In experiment II, eclipse-phase RNA-positive and RNA-negative donations were selected from 5 of the 37 source plasma donors who had intermittent HCV RNA detected in the eclipse phase of infection (Figure 1, supplemental Figure 1F-J). Chimp X331, who had not been infected in phase 2 of experiment I, was used for these studies, which were begun 22.5 months after the completion of experiment I. In phase 1 of experiment II, a 250-mL plasma pool from nonviremic donations obtained during the eclipse phase of infection from 5 different source plasma donors was infused into chimp X331 (see supplemental Figure 1F-J for time points used in these infusions); these HCV RNA-negative donations were collected during the RNA-negative “valleys” between intermittent HCV RNA-positive eclipse-phase donations (blips). This chimp was monitored weekly for 6 weeks for HCV RNA, HCV Ab, ALT, and AST. There was no evidence for viremia, Ab seroconversion, or transaminase elevation, indicating that these HCV RNA-negative eclipse-phase donations were not infectious.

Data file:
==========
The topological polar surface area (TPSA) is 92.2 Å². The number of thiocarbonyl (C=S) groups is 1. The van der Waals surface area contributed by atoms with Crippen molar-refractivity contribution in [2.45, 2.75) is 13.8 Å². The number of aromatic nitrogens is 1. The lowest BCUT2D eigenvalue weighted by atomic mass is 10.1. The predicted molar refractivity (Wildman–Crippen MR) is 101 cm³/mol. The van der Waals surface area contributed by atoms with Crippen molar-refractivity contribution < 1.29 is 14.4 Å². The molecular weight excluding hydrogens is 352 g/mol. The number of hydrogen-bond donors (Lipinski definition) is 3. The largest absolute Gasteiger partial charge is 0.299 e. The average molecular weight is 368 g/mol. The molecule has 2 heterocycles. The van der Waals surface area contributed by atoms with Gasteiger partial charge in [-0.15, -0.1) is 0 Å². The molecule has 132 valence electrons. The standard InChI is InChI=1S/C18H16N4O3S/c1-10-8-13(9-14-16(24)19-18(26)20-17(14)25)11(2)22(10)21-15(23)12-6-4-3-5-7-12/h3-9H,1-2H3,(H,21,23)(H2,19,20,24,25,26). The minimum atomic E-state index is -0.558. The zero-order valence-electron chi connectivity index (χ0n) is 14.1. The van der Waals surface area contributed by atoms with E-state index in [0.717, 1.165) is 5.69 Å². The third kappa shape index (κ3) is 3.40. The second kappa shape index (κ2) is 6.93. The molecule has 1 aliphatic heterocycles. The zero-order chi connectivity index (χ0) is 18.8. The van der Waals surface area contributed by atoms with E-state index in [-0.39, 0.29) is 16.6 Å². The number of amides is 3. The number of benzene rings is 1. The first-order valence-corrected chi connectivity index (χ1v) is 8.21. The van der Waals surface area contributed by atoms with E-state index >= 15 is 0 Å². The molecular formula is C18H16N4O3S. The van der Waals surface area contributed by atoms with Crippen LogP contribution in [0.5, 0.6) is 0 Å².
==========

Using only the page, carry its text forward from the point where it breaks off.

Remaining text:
One month later, phase 2 of this second experiment involved infusions of 50 mL of low-level HCV RNA-positive eclipse-phase plasma from each of the same 5 source plasma donors into the same chimp (Table 1, supplemental Figure 1F-J). The infusions of the 5 units were separated by 6-week intervals during which the recipient chimp was monitored for evidence of HCV infection. There was no virologic evidence for transmission of HCV infection, and no evidence for humoral or cellular immune responses.

Table 1

Estimated HCV RNA concentrations of eclipse-phase donations with blip viremia infused into chimp X331 (experiment II, phase 2)